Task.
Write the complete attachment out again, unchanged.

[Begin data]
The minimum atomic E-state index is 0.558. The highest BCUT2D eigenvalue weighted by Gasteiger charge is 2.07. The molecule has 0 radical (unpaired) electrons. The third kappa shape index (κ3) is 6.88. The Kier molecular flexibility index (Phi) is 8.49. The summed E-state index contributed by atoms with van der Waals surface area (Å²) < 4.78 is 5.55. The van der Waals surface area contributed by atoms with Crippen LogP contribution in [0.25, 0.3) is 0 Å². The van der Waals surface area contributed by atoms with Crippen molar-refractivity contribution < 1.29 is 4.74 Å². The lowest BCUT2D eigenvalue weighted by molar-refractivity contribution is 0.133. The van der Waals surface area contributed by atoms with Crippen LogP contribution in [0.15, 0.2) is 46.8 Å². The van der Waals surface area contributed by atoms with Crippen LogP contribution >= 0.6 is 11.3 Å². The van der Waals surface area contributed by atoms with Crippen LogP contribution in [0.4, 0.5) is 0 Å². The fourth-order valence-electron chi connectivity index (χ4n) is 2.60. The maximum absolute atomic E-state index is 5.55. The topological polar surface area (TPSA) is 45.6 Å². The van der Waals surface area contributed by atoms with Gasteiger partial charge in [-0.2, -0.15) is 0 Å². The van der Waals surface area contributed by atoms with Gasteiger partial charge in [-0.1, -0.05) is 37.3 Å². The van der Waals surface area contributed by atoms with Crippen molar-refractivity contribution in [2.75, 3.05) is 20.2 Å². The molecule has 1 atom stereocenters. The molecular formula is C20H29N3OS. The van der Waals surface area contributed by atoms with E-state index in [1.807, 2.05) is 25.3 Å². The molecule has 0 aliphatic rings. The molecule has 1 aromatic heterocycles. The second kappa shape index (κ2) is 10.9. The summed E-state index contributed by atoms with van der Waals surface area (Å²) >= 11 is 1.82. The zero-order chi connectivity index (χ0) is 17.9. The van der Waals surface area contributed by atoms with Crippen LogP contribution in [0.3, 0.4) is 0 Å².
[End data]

The minimum atomic E-state index is 0.558. The highest BCUT2D eigenvalue weighted by Gasteiger charge is 2.07. The molecule has 0 radical (unpaired) electrons. The third kappa shape index (κ3) is 6.88. The Kier molecular flexibility index (Phi) is 8.49. The summed E-state index contributed by atoms with van der Waals surface area (Å²) < 4.78 is 5.55. The van der Waals surface area contributed by atoms with Crippen LogP contribution in [0.25, 0.3) is 0 Å². The van der Waals surface area contributed by atoms with Crippen molar-refractivity contribution < 1.29 is 4.74 Å². The lowest BCUT2D eigenvalue weighted by molar-refractivity contribution is 0.133. The van der Waals surface area contributed by atoms with Crippen LogP contribution in [0.15, 0.2) is 46.8 Å². The van der Waals surface area contributed by atoms with Crippen LogP contribution >= 0.6 is 11.3 Å². The van der Waals surface area contributed by atoms with Crippen LogP contribution in [0.4, 0.5) is 0 Å². The fourth-order valence-electron chi connectivity index (χ4n) is 2.60. The maximum absolute atomic E-state index is 5.55. The topological polar surface area (TPSA) is 45.6 Å². The van der Waals surface area contributed by atoms with Gasteiger partial charge in [-0.2, -0.15) is 0 Å². The van der Waals surface area contributed by atoms with Gasteiger partial charge in [-0.1, -0.05) is 37.3 Å². The van der Waals surface area contributed by atoms with Crippen molar-refractivity contribution in [2.75, 3.05) is 20.2 Å². The molecule has 1 atom stereocenters. The molecular formula is C20H29N3OS. The van der Waals surface area contributed by atoms with E-state index in [1.807, 2.05) is 25.3 Å². The molecule has 0 aliphatic rings. The molecule has 1 aromatic heterocycles. The second kappa shape index (κ2) is 10.9. The summed E-state index contributed by atoms with van der Waals surface area (Å²) >= 11 is 1.82. The zero-order chi connectivity index (χ0) is 17.9. The van der Waals surface area contributed by atoms with Crippen LogP contribution in [0.3, 0.4) is 0 Å².